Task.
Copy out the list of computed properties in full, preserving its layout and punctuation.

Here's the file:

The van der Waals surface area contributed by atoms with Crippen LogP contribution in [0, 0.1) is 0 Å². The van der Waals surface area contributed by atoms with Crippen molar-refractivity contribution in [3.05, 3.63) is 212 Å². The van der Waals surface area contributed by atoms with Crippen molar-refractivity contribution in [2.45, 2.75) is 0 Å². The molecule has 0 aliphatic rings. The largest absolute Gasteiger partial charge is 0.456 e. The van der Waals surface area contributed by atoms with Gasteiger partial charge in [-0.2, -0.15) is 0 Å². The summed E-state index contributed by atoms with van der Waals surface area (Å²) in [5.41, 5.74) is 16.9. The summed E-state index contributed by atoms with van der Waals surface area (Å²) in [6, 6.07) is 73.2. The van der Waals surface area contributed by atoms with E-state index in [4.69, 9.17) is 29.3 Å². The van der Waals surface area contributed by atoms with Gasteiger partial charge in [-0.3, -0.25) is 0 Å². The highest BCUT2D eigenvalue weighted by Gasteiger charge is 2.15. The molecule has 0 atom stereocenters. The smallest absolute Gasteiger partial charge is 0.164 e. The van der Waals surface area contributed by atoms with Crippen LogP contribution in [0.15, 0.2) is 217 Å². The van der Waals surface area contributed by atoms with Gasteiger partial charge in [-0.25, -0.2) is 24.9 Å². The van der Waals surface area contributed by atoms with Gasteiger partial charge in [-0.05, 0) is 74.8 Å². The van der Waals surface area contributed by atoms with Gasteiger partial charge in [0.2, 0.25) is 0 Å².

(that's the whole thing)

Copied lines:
The van der Waals surface area contributed by atoms with Crippen LogP contribution in [0, 0.1) is 0 Å². The van der Waals surface area contributed by atoms with Crippen molar-refractivity contribution in [3.05, 3.63) is 212 Å². The van der Waals surface area contributed by atoms with Crippen molar-refractivity contribution in [2.45, 2.75) is 0 Å². The molecule has 0 aliphatic rings. The largest absolute Gasteiger partial charge is 0.456 e. The van der Waals surface area contributed by atoms with Gasteiger partial charge in [-0.2, -0.15) is 0 Å². The summed E-state index contributed by atoms with van der Waals surface area (Å²) in [5.41, 5.74) is 16.9. The summed E-state index contributed by atoms with van der Waals surface area (Å²) in [6, 6.07) is 73.2. The van der Waals surface area contributed by atoms with E-state index in [4.69, 9.17) is 29.3 Å². The van der Waals surface area contributed by atoms with Gasteiger partial charge in [-0.3, -0.25) is 0 Å². The highest BCUT2D eigenvalue weighted by Gasteiger charge is 2.15. The molecule has 0 atom stereocenters. The smallest absolute Gasteiger partial charge is 0.164 e. The van der Waals surface area contributed by atoms with Crippen LogP contribution in [0.15, 0.2) is 217 Å². The van der Waals surface area contributed by atoms with Gasteiger partial charge in [-0.25, -0.2) is 24.9 Å². The van der Waals surface area contributed by atoms with Gasteiger partial charge in [-0.05, 0) is 74.8 Å². The van der Waals surface area contributed by atoms with Gasteiger partial charge in [0.2, 0.25) is 0 Å².